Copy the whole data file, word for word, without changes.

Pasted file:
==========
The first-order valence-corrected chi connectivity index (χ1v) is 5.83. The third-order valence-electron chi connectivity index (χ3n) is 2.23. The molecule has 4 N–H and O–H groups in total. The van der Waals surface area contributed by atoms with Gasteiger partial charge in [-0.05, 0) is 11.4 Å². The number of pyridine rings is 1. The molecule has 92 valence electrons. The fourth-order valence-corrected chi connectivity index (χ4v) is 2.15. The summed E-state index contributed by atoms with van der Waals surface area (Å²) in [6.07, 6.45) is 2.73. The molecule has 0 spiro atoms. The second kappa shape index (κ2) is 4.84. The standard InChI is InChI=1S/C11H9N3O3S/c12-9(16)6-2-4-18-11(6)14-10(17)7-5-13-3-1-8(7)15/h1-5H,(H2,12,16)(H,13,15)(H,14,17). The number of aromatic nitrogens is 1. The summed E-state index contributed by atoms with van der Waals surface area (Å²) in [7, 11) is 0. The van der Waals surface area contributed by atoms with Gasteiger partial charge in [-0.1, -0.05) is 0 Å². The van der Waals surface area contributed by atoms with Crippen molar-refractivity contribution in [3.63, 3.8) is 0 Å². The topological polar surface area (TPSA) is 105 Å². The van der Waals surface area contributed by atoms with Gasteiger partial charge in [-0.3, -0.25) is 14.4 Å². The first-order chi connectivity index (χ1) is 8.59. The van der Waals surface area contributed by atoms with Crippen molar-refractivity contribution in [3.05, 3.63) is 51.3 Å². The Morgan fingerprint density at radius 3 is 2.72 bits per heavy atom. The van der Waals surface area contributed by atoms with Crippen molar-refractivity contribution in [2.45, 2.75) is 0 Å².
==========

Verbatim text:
The first-order valence-corrected chi connectivity index (χ1v) is 5.83. The third-order valence-electron chi connectivity index (χ3n) is 2.23. The molecule has 4 N–H and O–H groups in total. The van der Waals surface area contributed by atoms with Gasteiger partial charge in [-0.05, 0) is 11.4 Å². The number of pyridine rings is 1. The molecule has 92 valence electrons. The fourth-order valence-corrected chi connectivity index (χ4v) is 2.15. The summed E-state index contributed by atoms with van der Waals surface area (Å²) in [6.07, 6.45) is 2.73. The molecule has 0 spiro atoms. The second kappa shape index (κ2) is 4.84. The standard InChI is InChI=1S/C11H9N3O3S/c12-9(16)6-2-4-18-11(6)14-10(17)7-5-13-3-1-8(7)15/h1-5H,(H2,12,16)(H,13,15)(H,14,17). The number of aromatic nitrogens is 1. The summed E-state index contributed by atoms with van der Waals surface area (Å²) in [7, 11) is 0. The van der Waals surface area contributed by atoms with Gasteiger partial charge in [-0.1, -0.05) is 0 Å². The van der Waals surface area contributed by atoms with Crippen molar-refractivity contribution in [3.63, 3.8) is 0 Å². The topological polar surface area (TPSA) is 105 Å². The van der Waals surface area contributed by atoms with Gasteiger partial charge in [-0.3, -0.25) is 14.4 Å². The first-order chi connectivity index (χ1) is 8.59. The van der Waals surface area contributed by atoms with Crippen molar-refractivity contribution in [3.05, 3.63) is 51.3 Å². The Morgan fingerprint density at radius 3 is 2.72 bits per heavy atom. The van der Waals surface area contributed by atoms with Crippen molar-refractivity contribution in [2.45, 2.75) is 0 Å².